Carol Carr's diagnosis of colorectal cancer at age 44 ("Colon cancer rises for young," July 30) underscores the point that even though current national guidelines for average risk individuals call for colon screening to start at age 50, there are important exceptions. Anyone experiencing symptoms like Ms. Carr's should talk to a gastroenterologist. African-Americans fall into a high-risk category and are another exception to the rule to start screening at age 50. The American College of Gastroenterology in its official screening guidelines recommends that African-Americans should start younger - at age 45 - because they face a higher incidence of colorectal cancer generally, have more cancers in the right side of the colon, as well as potentially more aggressive tumors.
NEWS
By Frederick N. Rasmussen, The Baltimore Sun | February 11, 2012
Annette C. Goodell, a certified tax consultant who was vice president of Broad Spectrum Optics LLC, died Feb. 2 of colon cancer at Gilchrist Hospice Care in Towson. The longtime Original Northwood resident was 73. The daughter of educators, the former Annette Carla Giovanna Schirokauer was born near Florence, Italy, in 1938. With the outbreak of World War II, she came to the U.S. with her mother and brother. They later settled in Baltimore, and it wasn't until after the war that her father was able to join his family.
EXPLORE
September 13, 2011
Six faculty members at Gilman School are participating in Swim Across America's "open swim" Sept. 18 to raise money for cancer research and to honor family members who are fighting or died of cancer. The faculty members are Carl Ahlgren, director of college counseling and a history teacher; his wife, Kristin Ahlgren, a lower school library assistant; Ned Harris, academic dean and a history teacher; Patrick Hastings, an upper school English teacher; Rob Heubeck, an upper school history teacher and technology coordinator; and Jim Morrison, an upper school science teacher, according to Gilman spokeswoman Jodi Pluznik.
HEALTH
By Meredith Cohn, The Baltimore Sun | August 22, 2011
Johns Hopkins Sidney Kimmel Cancer Center announced Monday that it has established a Center for Personalized Cancer Medicine with a $30 million gift from the Richmond, Va.-based Commonwealth Foundation for Cancer Research. The money will further Hopkins' research into technologies that can pinpoint genetic characteristics of a patient's cancer so therapies can be tailor-made. "Treatment fine-tuned to a patient's genetic makeup is the future of cancer medicine," said Ronald J. Daniels, president of the Johns Hopkins University.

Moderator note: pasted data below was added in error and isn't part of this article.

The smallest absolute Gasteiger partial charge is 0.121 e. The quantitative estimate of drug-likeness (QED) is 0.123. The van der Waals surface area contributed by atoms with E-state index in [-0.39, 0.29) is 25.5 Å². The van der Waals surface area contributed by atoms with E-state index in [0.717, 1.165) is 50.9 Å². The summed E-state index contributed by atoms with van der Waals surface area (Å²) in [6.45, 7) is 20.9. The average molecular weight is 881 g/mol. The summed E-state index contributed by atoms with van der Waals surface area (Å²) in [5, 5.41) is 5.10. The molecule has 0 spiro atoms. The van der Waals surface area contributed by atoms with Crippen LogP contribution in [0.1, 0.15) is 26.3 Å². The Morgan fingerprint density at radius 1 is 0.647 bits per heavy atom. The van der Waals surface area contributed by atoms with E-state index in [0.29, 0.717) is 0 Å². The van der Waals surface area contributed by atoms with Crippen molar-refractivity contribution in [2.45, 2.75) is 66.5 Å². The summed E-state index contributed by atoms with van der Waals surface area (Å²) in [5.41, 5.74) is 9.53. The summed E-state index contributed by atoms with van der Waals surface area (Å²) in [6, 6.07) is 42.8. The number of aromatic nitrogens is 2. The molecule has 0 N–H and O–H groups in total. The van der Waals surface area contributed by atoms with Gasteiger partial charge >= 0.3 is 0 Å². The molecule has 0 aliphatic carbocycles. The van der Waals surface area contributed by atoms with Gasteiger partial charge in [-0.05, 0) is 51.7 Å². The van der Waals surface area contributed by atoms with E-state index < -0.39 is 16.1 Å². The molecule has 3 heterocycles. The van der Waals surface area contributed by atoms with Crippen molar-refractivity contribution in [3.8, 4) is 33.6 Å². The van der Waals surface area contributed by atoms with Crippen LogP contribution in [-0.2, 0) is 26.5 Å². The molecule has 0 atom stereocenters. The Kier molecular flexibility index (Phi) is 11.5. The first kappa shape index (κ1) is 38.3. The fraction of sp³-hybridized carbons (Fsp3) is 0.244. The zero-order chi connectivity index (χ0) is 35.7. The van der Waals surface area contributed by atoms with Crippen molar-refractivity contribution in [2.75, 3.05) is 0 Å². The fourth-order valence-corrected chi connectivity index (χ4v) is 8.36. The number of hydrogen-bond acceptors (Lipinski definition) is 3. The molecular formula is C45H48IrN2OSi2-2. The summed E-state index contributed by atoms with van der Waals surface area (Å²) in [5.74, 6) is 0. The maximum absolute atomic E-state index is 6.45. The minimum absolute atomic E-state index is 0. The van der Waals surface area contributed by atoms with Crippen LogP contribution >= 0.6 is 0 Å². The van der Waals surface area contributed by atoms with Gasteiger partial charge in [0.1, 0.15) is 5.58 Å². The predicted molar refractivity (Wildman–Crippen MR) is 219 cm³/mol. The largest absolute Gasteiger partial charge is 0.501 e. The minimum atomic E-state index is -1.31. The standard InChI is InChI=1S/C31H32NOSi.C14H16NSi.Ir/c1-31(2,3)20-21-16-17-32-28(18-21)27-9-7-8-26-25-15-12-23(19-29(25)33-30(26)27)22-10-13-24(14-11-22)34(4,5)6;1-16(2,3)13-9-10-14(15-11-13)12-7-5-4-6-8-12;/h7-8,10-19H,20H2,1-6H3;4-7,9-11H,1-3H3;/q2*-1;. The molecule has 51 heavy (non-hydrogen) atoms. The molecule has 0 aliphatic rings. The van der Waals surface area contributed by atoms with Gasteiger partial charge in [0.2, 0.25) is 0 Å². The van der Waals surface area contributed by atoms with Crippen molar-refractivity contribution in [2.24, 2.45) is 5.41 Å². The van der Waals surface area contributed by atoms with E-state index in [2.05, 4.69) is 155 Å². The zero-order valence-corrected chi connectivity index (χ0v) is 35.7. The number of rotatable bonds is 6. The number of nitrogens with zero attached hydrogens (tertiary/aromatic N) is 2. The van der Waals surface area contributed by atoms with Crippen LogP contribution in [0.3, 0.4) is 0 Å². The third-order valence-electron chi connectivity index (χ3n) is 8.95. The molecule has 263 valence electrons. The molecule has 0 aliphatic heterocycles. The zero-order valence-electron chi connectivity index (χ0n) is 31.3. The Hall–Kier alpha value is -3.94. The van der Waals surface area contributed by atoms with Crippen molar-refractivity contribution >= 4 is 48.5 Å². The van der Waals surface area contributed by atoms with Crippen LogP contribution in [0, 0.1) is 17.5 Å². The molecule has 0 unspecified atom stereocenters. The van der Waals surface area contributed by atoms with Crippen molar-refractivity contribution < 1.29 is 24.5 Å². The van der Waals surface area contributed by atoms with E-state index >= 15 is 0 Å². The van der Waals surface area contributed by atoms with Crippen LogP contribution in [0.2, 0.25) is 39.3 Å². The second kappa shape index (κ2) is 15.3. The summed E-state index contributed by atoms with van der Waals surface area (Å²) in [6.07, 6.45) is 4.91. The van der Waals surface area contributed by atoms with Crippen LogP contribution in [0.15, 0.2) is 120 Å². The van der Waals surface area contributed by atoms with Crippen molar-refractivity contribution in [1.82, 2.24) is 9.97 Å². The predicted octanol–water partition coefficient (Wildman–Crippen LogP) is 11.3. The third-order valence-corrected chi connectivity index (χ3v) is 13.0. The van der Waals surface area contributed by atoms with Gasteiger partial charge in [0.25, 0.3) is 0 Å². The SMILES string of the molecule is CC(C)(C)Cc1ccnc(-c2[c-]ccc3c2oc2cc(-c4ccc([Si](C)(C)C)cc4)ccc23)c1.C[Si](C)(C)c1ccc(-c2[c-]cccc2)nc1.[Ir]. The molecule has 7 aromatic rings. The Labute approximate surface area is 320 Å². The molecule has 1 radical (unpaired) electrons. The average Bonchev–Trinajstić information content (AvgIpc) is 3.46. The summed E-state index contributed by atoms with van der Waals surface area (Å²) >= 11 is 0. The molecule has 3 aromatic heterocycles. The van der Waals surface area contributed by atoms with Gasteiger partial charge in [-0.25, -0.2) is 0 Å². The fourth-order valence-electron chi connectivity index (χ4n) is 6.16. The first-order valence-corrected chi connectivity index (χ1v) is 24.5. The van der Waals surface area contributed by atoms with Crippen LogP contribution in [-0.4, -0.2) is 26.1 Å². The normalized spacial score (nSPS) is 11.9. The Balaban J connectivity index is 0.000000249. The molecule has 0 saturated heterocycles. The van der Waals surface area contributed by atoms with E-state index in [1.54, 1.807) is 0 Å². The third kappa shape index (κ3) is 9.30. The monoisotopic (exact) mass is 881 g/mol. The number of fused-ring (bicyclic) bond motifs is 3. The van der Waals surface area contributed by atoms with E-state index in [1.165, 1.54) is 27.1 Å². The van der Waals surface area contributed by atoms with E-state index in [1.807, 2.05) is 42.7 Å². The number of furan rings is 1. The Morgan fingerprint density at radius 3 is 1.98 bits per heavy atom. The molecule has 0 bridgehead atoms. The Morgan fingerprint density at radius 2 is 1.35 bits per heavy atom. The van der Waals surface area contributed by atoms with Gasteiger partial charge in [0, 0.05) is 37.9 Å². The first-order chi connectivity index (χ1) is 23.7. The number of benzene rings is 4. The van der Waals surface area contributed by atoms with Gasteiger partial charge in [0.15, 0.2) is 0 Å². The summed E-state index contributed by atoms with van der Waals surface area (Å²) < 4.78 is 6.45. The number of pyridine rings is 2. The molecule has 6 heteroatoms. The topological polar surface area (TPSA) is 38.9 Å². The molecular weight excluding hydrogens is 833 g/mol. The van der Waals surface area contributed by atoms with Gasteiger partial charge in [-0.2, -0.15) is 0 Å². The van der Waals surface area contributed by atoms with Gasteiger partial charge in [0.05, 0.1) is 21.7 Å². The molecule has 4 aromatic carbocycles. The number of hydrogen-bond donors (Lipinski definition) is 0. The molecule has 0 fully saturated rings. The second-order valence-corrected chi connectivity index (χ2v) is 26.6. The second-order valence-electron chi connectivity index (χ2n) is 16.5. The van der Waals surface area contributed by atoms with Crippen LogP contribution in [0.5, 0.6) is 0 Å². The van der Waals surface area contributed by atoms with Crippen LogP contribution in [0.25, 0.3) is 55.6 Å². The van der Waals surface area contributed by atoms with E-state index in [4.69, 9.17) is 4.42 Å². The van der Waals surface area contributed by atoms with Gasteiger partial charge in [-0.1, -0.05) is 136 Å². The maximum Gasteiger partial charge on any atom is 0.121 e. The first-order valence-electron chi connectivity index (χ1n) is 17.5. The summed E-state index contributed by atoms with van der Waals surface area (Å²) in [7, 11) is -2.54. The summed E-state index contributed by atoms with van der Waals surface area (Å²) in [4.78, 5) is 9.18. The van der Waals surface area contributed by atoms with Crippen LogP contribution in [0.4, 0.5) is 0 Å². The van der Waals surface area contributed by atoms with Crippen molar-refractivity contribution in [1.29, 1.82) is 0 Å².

NEWS
By Los Angeles Times | December 5, 1991
Aspirin, the mild-mannered pharmaceutical that has burst from the medicine cabinet in recent years as Superdrug, is now tackling cancer: Researchers report today that people who take regular, low doses of aspirin may cut their risk of dying of colon cancer.The finding is preliminary and already hotly debated, and researchers said it would be premature to recommend aspirin to prevent colon cancer.But they called the results intriguing, in that they suggest the disease might be controllable with a simple pill.
NEWS
By Knight-Ridder Newspapers | March 10, 1993
A much-touted, widely used stool-screening test is an ineffective, unreliable method for detecting colon cancer, researchers at the Mayo Clinic say.In a study involving more than 13,000 patients, researchers at the Mayo Institute, based in Rochester, Minn., found that the popular Hemoccult test failed to detect more than 70 percent of colorectal cancers and more than 90 percent of polyps found in follow-up exams.Researchers also looked at another test, HemoQuant, which is more sensitive in detecting fecal blood.
EXPLORE
May 20, 2011
The month of May has been designated as Women's Health Month to encourage women to take charge of their health. There is no better step that a woman over the age of 50 (or 45 for African-Americans) can take than to schedule a colonoscopy. Colon cancer is the third leading cause of cancer deaths for women, but with early detection, it is 90 percent curable. And while mammograms and Pap tests are critical for the early detection of breast and cervical cancer, a colonoscopy can actually prevent colon cancer because colon cancer often starts as a benign polyp.
NEWS
By Frederick N. Rasmussen, The Baltimore Sun | April 29, 2011
Madelene E. "Sugar" Marcus, a retired bakery manager and former longtime Linthicum resident, died April 14 of colon cancer at Victory Special Care Center in El Cajon, Calif. She was 85. Madelene Elizabeth Brown was born in Baltimore and raised in Curtis Bay. She attended city public schools. She was married in 1943 to John Marcus, a Shell Oil Co. truck driver, who died in 1993. "She was called 'Sugar' from the time she was very young because her sisters said she was so sweet," said her daughter, Jacqueline Whitney of West Palm Beach, Fla. From 1960 to 1970, Mrs. Marcus was a manager for the old Silber's Bakery.